The Cloisters

Fort Tryon Park
Hours: Tuesday - Sunday 9.30 am - 4.45 pm

To get there: take the 'A' train to 190th street, take the exit where you have to get in the elevator. Once you are out of the station and on the street, turn right; there are two roads: take the road to the right; follow this for about 1/4 mile north to the museum

Fee: suggested donation of $8 for adults, $4 for students and seniors (pay what you wish, but this place is worth the money and then some)

The Cloisters is one of the rare marvels of New York City. Perched on a hill at the north end of Fort Tryon Park, it is a testament to a man with a dream, a passion for collecting and buying objets, and the ability to expend big bucks without ever once saying no (as with many things in this city, a Rockefeller financed the whole kit and kaboodle). The Cloisters, an outpost of the Metropolitan Museum of Art, is the first place any self-respecting Goth art-lover should visit.

The museum itself is a conglomeration of about five different cloisters rescued and/or spirited from various western European countries. They are connected by a series of chambers and side rooms which were so well incorporated into the whole scheme that one cannot really tell what is old and what is (relatively) new.

Gift shop is great if you are looking for some medieval-inspired goods. Lots of books and other theme-related items. Bring money as you are going to spend.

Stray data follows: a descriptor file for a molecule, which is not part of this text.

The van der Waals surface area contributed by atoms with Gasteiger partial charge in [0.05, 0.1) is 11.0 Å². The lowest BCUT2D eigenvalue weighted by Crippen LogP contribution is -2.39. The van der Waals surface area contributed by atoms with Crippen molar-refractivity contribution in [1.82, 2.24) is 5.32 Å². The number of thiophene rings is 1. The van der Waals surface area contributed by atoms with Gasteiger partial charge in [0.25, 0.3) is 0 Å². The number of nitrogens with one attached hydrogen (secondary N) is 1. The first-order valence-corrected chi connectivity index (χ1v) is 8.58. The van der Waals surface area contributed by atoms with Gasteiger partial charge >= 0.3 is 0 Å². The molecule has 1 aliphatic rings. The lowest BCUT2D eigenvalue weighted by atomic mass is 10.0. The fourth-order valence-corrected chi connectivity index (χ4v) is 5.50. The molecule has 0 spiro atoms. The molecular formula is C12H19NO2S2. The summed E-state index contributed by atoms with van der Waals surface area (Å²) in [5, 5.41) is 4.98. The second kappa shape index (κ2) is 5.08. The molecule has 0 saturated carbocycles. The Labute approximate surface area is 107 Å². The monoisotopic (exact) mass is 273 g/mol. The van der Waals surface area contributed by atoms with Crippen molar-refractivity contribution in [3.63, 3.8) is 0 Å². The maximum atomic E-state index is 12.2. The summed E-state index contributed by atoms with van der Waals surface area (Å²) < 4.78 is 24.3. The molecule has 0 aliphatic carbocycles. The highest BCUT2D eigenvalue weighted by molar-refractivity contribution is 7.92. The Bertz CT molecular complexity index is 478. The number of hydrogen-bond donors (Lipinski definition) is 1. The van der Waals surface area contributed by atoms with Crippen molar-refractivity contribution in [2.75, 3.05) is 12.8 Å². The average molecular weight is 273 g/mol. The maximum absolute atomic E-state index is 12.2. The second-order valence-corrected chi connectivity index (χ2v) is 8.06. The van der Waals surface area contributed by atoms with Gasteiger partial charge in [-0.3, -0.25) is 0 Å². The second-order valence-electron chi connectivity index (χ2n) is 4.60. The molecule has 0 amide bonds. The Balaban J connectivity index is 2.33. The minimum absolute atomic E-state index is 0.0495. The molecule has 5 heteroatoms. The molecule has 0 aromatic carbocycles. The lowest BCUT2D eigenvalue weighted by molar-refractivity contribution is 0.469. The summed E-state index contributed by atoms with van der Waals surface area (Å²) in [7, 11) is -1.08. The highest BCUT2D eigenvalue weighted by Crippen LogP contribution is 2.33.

Collection: Medieval art, in all shapes and forms. If you have a need to see polychromed statuary, painting, furniture, tapestries, illuminated manuscripts or metalwork, the Cloisters is the place for you. The museum houses a world-class collection that rivals anything one could see in Europe (save for the collections of one of the great national museums, but why quibble). One must check out the treasury which houses many of the metalwork objects. You can see a famous 5th century cup that was reputed to have been the Grail; a tabernacle of mother of pearl set on gold; lots and lots of really amazing things that you will want to decorate you home (but don't touch- the guards are a tad testy). The museum also has the famous Unicorn Tapestries in a room by themselves out in the open. They are spectacular. I believe they are seven of the finest tapestries ever produced: the story of the unicorn in full color (even after all these years they are bright). But don't lean in too close: they are protected by a laser system and if you break on of the beams, a lovely little beeping noise will occur and you will stand there sheepishly while the guard glares at you.

You must visit this place. It is imperative if you are Goth.

Commentary by Heather Babb, Monday, January 25, 1998.